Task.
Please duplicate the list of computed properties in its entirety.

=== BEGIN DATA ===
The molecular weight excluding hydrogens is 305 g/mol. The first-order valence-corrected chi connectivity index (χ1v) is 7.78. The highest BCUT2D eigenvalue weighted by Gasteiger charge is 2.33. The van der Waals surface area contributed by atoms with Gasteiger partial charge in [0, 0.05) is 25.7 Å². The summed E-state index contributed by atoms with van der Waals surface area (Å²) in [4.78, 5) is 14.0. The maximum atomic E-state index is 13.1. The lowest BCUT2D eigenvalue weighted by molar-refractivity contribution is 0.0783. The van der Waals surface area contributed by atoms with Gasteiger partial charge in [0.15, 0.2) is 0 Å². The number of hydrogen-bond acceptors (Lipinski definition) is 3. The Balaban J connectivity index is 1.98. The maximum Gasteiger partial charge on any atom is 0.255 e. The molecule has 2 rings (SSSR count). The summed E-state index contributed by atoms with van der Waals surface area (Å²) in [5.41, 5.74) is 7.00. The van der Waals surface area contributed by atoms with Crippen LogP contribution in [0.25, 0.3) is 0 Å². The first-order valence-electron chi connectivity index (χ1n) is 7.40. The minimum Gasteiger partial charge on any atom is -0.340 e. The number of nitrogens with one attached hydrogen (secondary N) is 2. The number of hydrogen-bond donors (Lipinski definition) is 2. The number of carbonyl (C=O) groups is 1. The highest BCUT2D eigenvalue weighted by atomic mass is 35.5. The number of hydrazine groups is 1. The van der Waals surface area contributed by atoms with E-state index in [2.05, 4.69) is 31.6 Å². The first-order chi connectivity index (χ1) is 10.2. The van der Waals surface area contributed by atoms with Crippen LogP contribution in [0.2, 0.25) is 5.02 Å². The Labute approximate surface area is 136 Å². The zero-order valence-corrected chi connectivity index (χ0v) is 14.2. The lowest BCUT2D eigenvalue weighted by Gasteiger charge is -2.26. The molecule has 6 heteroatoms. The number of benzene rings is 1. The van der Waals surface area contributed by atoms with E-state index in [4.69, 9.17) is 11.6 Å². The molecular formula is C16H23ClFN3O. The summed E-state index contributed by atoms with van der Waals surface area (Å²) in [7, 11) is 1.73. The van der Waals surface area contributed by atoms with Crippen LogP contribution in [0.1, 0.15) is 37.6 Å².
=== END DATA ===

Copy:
The molecular weight excluding hydrogens is 305 g/mol. The first-order valence-corrected chi connectivity index (χ1v) is 7.78. The highest BCUT2D eigenvalue weighted by Gasteiger charge is 2.33. The van der Waals surface area contributed by atoms with Gasteiger partial charge in [0, 0.05) is 25.7 Å². The summed E-state index contributed by atoms with van der Waals surface area (Å²) in [4.78, 5) is 14.0. The maximum atomic E-state index is 13.1. The lowest BCUT2D eigenvalue weighted by molar-refractivity contribution is 0.0783. The van der Waals surface area contributed by atoms with Gasteiger partial charge in [0.15, 0.2) is 0 Å². The number of hydrogen-bond acceptors (Lipinski definition) is 3. The Balaban J connectivity index is 1.98. The maximum Gasteiger partial charge on any atom is 0.255 e. The molecule has 2 rings (SSSR count). The summed E-state index contributed by atoms with van der Waals surface area (Å²) in [5.41, 5.74) is 7.00. The van der Waals surface area contributed by atoms with Crippen LogP contribution in [0.25, 0.3) is 0 Å². The first-order valence-electron chi connectivity index (χ1n) is 7.40. The minimum Gasteiger partial charge on any atom is -0.340 e. The number of nitrogens with one attached hydrogen (secondary N) is 2. The number of hydrogen-bond donors (Lipinski definition) is 2. The number of carbonyl (C=O) groups is 1. The highest BCUT2D eigenvalue weighted by atomic mass is 35.5. The number of hydrazine groups is 1. The van der Waals surface area contributed by atoms with E-state index in [2.05, 4.69) is 31.6 Å². The first-order chi connectivity index (χ1) is 10.2. The van der Waals surface area contributed by atoms with Crippen LogP contribution in [0.2, 0.25) is 5.02 Å². The Labute approximate surface area is 136 Å². The zero-order valence-corrected chi connectivity index (χ0v) is 14.2. The lowest BCUT2D eigenvalue weighted by Gasteiger charge is -2.26. The molecule has 6 heteroatoms. The number of benzene rings is 1. The van der Waals surface area contributed by atoms with E-state index in [4.69, 9.17) is 11.6 Å². The molecular formula is C16H23ClFN3O. The summed E-state index contributed by atoms with van der Waals surface area (Å²) in [7, 11) is 1.73. The van der Waals surface area contributed by atoms with Crippen LogP contribution in [0.1, 0.15) is 37.6 Å².